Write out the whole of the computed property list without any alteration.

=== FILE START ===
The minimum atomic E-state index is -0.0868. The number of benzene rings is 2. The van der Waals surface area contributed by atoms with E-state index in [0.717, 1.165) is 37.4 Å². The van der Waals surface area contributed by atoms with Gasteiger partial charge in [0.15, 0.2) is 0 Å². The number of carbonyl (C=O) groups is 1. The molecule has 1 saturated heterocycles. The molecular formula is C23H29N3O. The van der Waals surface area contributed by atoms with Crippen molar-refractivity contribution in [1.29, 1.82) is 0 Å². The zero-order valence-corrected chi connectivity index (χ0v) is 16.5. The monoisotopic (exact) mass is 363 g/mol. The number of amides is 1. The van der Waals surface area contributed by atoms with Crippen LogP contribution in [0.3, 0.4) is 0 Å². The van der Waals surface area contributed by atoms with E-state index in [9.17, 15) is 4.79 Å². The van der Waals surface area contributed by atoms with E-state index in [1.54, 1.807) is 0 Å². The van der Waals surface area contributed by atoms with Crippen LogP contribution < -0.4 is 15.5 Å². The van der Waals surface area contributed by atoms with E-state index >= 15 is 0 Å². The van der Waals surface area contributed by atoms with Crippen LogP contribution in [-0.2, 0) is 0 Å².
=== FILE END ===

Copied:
The minimum atomic E-state index is -0.0868. The number of benzene rings is 2. The van der Waals surface area contributed by atoms with E-state index in [0.717, 1.165) is 37.4 Å². The van der Waals surface area contributed by atoms with Gasteiger partial charge in [0.15, 0.2) is 0 Å². The number of carbonyl (C=O) groups is 1. The molecule has 1 saturated heterocycles. The molecular formula is C23H29N3O. The van der Waals surface area contributed by atoms with Crippen molar-refractivity contribution in [1.29, 1.82) is 0 Å². The zero-order valence-corrected chi connectivity index (χ0v) is 16.5. The monoisotopic (exact) mass is 363 g/mol. The number of amides is 1. The van der Waals surface area contributed by atoms with Crippen LogP contribution in [0.3, 0.4) is 0 Å². The van der Waals surface area contributed by atoms with E-state index in [9.17, 15) is 4.79 Å². The van der Waals surface area contributed by atoms with E-state index in [1.54, 1.807) is 0 Å². The van der Waals surface area contributed by atoms with Crippen LogP contribution < -0.4 is 15.5 Å². The van der Waals surface area contributed by atoms with E-state index >= 15 is 0 Å². The van der Waals surface area contributed by atoms with Crippen LogP contribution in [-0.2, 0) is 0 Å².